O2 Diffusion through Collagen Scaffolds at Defined Densities: Implications for Cell Survival and Angiogenic Signalling in Tissue Models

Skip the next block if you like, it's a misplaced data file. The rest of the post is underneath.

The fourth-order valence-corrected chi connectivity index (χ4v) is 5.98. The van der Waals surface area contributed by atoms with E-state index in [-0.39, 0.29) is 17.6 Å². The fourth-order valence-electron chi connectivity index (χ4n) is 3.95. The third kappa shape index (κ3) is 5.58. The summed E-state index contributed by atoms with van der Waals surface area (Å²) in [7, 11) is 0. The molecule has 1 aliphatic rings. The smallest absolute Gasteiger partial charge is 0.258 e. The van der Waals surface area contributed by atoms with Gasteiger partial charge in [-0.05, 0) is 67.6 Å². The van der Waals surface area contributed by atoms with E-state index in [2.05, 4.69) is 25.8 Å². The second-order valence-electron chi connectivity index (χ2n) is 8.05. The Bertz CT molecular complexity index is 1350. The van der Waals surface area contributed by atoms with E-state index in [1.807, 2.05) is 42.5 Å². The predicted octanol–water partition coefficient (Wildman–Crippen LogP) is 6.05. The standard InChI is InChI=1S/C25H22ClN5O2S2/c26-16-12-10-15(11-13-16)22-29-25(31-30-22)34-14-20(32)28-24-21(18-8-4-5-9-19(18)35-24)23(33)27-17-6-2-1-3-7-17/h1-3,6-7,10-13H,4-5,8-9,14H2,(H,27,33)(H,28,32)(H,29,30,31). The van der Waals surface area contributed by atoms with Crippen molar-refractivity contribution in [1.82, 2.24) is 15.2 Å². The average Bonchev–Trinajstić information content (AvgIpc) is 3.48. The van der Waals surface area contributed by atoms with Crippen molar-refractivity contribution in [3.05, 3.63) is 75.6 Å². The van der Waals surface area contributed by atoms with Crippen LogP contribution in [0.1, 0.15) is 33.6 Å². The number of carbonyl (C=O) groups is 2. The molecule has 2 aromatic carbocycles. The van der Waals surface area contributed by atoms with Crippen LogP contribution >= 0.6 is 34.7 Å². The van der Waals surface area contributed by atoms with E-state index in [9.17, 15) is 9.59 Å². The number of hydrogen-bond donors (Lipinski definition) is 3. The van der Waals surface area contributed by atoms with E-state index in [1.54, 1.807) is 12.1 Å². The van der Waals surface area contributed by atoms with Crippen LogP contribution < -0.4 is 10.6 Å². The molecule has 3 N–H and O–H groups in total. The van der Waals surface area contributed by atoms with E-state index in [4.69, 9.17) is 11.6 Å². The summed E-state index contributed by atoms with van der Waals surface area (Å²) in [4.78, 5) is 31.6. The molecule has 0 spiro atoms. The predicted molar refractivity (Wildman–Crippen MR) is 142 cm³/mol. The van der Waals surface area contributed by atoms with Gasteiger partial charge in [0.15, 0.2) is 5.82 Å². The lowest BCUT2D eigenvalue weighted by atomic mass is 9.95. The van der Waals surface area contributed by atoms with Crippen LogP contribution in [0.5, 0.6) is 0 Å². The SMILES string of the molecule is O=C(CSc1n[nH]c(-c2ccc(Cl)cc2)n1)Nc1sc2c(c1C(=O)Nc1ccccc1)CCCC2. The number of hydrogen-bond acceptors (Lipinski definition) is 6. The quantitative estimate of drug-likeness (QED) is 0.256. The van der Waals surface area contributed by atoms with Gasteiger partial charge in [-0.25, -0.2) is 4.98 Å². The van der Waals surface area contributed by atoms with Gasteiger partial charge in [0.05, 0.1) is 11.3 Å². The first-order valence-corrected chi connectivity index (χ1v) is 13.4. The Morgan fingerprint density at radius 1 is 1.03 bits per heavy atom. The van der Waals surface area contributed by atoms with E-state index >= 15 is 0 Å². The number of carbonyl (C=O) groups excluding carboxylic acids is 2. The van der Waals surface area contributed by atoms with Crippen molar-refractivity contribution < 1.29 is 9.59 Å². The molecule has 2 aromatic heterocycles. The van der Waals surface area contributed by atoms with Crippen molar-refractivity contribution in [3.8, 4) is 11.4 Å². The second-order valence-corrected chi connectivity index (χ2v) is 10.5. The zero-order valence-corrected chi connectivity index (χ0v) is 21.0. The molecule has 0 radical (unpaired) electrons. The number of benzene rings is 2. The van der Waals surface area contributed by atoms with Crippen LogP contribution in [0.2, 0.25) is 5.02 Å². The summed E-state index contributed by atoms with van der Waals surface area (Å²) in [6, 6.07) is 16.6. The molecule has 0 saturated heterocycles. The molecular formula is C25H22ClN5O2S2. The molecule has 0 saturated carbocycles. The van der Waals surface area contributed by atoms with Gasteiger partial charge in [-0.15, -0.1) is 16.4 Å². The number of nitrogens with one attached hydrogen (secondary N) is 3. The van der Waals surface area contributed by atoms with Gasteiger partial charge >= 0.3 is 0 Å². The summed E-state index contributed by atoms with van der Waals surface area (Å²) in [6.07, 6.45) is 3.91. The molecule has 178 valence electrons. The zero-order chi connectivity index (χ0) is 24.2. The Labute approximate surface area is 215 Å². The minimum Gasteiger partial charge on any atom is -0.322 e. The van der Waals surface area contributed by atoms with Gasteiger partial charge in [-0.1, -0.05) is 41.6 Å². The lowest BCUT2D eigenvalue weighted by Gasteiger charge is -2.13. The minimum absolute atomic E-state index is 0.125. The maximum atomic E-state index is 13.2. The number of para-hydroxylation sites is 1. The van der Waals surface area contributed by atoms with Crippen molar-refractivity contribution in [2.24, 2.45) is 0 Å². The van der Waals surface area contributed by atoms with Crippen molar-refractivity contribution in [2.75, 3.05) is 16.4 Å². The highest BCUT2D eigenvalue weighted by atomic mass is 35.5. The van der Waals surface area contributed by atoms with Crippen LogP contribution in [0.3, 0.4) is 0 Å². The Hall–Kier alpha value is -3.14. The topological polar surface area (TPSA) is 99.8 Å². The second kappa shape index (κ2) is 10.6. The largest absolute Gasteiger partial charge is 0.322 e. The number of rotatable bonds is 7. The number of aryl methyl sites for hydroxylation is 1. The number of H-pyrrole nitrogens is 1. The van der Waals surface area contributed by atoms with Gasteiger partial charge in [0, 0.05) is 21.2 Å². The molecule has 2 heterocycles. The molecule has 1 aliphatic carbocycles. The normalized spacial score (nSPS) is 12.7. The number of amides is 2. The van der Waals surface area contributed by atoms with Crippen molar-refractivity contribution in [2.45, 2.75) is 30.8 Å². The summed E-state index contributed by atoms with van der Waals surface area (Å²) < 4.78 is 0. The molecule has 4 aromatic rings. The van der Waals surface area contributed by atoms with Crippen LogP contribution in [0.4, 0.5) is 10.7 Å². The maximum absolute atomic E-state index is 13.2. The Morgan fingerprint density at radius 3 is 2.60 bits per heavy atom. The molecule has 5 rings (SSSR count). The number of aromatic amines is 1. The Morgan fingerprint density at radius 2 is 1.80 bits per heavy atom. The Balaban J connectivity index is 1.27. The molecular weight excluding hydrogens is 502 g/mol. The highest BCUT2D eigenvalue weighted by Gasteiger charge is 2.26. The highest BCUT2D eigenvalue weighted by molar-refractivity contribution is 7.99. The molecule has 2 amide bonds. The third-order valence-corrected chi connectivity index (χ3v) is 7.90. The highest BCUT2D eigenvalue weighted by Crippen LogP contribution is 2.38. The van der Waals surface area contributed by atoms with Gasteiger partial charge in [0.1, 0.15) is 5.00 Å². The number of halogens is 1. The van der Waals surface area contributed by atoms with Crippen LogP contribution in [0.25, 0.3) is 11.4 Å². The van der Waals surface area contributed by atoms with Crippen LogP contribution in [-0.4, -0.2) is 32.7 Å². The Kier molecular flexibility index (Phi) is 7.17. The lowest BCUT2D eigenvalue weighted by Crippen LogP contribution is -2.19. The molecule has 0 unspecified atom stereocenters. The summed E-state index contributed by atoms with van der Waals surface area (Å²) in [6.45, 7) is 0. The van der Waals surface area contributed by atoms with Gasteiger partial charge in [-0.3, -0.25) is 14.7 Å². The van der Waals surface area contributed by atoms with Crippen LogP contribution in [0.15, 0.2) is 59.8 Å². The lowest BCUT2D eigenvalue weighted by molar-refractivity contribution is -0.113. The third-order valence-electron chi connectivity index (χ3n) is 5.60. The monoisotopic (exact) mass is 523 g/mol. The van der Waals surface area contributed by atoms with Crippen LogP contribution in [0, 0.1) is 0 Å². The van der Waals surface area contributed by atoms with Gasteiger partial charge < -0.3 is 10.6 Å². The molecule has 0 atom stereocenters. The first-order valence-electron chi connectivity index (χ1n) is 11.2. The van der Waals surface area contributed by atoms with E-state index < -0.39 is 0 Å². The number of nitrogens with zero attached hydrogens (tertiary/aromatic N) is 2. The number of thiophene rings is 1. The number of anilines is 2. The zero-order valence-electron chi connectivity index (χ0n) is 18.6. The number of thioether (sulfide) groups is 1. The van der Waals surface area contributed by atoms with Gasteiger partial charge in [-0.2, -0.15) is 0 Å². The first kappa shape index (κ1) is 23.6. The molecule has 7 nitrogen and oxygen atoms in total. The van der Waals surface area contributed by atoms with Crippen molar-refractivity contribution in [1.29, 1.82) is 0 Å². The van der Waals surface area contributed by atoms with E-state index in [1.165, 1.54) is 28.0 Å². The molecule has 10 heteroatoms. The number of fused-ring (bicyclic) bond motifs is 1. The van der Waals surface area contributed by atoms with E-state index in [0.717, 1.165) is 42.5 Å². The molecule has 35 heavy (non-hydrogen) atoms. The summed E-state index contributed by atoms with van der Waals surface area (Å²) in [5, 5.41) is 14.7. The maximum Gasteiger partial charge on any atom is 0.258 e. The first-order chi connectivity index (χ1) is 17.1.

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The success of any biomaterial for tissue engineering is dominated by its mechanical properties and ability to support nutrient diffusion. Collagen scaffolds are ideal candidates due to their ability to immerse cells in a biomimetic nano-fibrous matrix. We have established O2 diffusion coefficients through native, dense collagen scaffolds at two tissue-like densities, with and without photo-chemical crosslinking, by adapting an optical fibre-based system for real-time core O2 monitoring deep within collagen constructs. The high diffusion coefficients of these collagen scaffolds, as well as their material properties, render them viable tissue engineering matrices for tissue replacement. Due to this O2 diffusion through cell-seeded collagen type I scaffolds, natural gradients of O2 form and cells in different locations are subject to varying levels of O2. These gradients were controlled by varying cell density, as it was found that cell consumption of O2 played a greater role compared to material diffusion in formation of such O2 gradients. Potent angiogenic signaling molecules were upregulated at both the gene and protein level, particularly within the core of 3D scaffolds, where O2 was low, but remained within physiological hypoxia. By incorporating phosphate-based dissolving glass fibres into collagen constructs, as they are produced, it was possible to introduce channels throughout the construct in a gradual manner. Where channeled architecture was introduced to the 3D constructs, thus delivery of sustained O2 to all cells even within the core, this upregulation of angiogenic factors was abolished. We can now engineer collagen type I scaffolds with varying density, varying degrees of crosslinking and various architectural features to control delivery of O2 to all cells embedded within the construct.